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Dave from North Carolina writes to ask "TEACCH v. Lovaas?"
Dear Mr. Wright:
Thank you for doing such an excellent job informing parents about IDEA.
You may remember that I consulted with you several years ago about my autistic son. We followed your advice which allowed him to receive the necessary services from our school system in Virginia.
We recently moved to Chapel Hill, NC. Our son is a TEACCH based classroom in the public school. I mention this because your latest newsletter suggests that only ABA programs have achieved success as early intervention for children with autism.
In fact, there is a great deal of research conducted here at UNC using the TEACCH method that finds it to be effective in the long term treatment of autism.
When the state of NC instituted the TEACCH program state-wide, the institutionalization rate of adult autistics dropped to about 5%. This compares quite favorably with other methods.
Actually, there are a number of adult autistics who are outspoken opponents of the ABA/Lovaas method. (In particular, Jerry Newport speaks frequently at autism conferences about his personal experiences with this method.)
However, the techniques have changed over the years and I don't know if their criticisms are the same. I hope this information is useful to you and keep up the good work defending the rights of children.
We respond to Dave's letter:
Of course we remember you. We're very glad you wrote.
Re: the TEACCH - ABA debate. First, the early childhood regs deal with educational issues for children who are under 3 years of age. What we are seeing is school districts that place two and three year old autistic children in "class-based" programs for 9-12 hrs a week (typically 3 hrs a day, 3-4 days a week) - and that's it. In these group programs, these very young children make little or no progress. Many actually lose skills.
Pam worked in North Carolina for about 10 years - this was during the time when UNC was developing TEACCH programs. At the time, people were very excited about the TEACCH programs.
Previously, most autistic children ended up in institutions. Mothers were blamed for "causing" autism. When North Carolina began closing their mental institutions, the state legislature had UNC develop a program for the young autistic people who would have no place to go (this process began before the special ed law was passed)
The result was TEACCH, which is a school-based program. The basic TEACCH model places several children in small self-contained classes, usually with one teacher and one aide. There are variations but this is the basic TEACCH program.
TEACCH also provides the child's family with education and support. The parents are not blamed for the child's autism. When these autistic children grow up, many end up in sheltered workshop programs, etc.
I understand that some have criticized Dr. Lovaas for using "aversives." As you say, ABA or Lovaas therapy has gone through changes and fine-tuning over the years. We have no cases where aversives are used. A sharp "No" from the parent or therapist is strongest aversive.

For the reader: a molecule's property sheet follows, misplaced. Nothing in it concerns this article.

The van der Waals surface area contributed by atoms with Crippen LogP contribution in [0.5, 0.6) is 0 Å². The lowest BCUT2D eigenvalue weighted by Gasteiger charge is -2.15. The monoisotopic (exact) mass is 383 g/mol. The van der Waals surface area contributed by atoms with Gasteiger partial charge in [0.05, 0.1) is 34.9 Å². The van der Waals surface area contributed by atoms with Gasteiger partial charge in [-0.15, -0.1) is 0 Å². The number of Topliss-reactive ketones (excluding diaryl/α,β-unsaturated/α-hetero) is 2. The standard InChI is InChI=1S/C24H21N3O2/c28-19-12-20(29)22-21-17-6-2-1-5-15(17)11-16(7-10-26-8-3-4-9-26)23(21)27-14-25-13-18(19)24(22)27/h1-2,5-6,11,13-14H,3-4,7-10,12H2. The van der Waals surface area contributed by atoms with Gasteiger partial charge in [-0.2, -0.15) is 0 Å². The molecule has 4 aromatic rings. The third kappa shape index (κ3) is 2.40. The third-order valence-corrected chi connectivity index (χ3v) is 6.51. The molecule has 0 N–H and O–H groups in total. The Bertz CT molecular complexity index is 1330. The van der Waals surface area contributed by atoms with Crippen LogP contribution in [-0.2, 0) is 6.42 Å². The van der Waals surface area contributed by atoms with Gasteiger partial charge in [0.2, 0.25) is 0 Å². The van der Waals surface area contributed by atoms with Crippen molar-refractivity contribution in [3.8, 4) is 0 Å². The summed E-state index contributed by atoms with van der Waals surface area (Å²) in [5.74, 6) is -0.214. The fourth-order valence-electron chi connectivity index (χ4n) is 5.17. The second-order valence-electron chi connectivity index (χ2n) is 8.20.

Our "take" on this is that autism is a medical-neurological condition. Over time, new treatments will be developed to improve the prognosis for children who have this disorder. More than twenty years ago, UNC developed TEACCH. More recently, Dr. Lovaas and others developed the ABA/Lovaas form of treatment. As with any medical-neurological condition, new programs will evolve, just as new treatments evolve for other medical conditions.
It is a mistake for people to become emotionally wedded to one program if this blinds them to the possibility that new treatments and improvements will be made over time.
We are heartened by the fact that in 1997, NIH launched research programs at several university medical centers around the country. Their objective is sift through the claims being made and identify the most appropriate ways to treat children with this diagnosis, how to diagnose more accurately, etc.
The problem with TEACCH is that it seems to be static. In our cases, TEACCH experts have testified that TEACCH programs are successful because surveys show that parents feel supported. These experts are not producing hard evidence to document that the children's symptoms improve.
Children in TEACCH programs may improve. We don't know.
TEACCH programs may be good for some children, or older children. We don't know.
We would like to see decisions being made from objective research, not anecdotal observations, beliefs and emotions.
But - speaking of anecdotal observations - last weekend, we had house guests, including a 7 year old child. At age 3, the child was diagnosed with autism. After about 2.5 years of ABA therapy, he "lost his label."
Last year, he completed first grade in a regular class. His first grade teacher did not know that he had been diagnosed with autism. We would not have known. Yet, we've seen the earlier evaluations. We've seen videos of his ABA/Discrete Trial therapy sessions. Until a year or two, he was autistic. Today, he shows no overt signs or symptoms of autism. What happened?
Thanks for your letter. Keep in touch.
Pete and Pam Wright
Dave wrote back:
Great to hear from you. I'm sure you will get a number of replies on both sides of the issue. It does seem to stir up people's emotions. By the way, I should have mentioned that the school system here has responded to gentler pushes than I used in Virginia. That experience has made me a great record keeper (thanks to Pete) which helps prevent most problems before they start.
We were lucky enough to get our son in a speech therapy program at UNC this summer which ran 3 days a week and overlapped with ESY.At first I was told that he could not attend ESY the other two days. It only took one letter and one phone call to arrange this "impossible" placement.
Again, thanks for all your help and keep up the good work.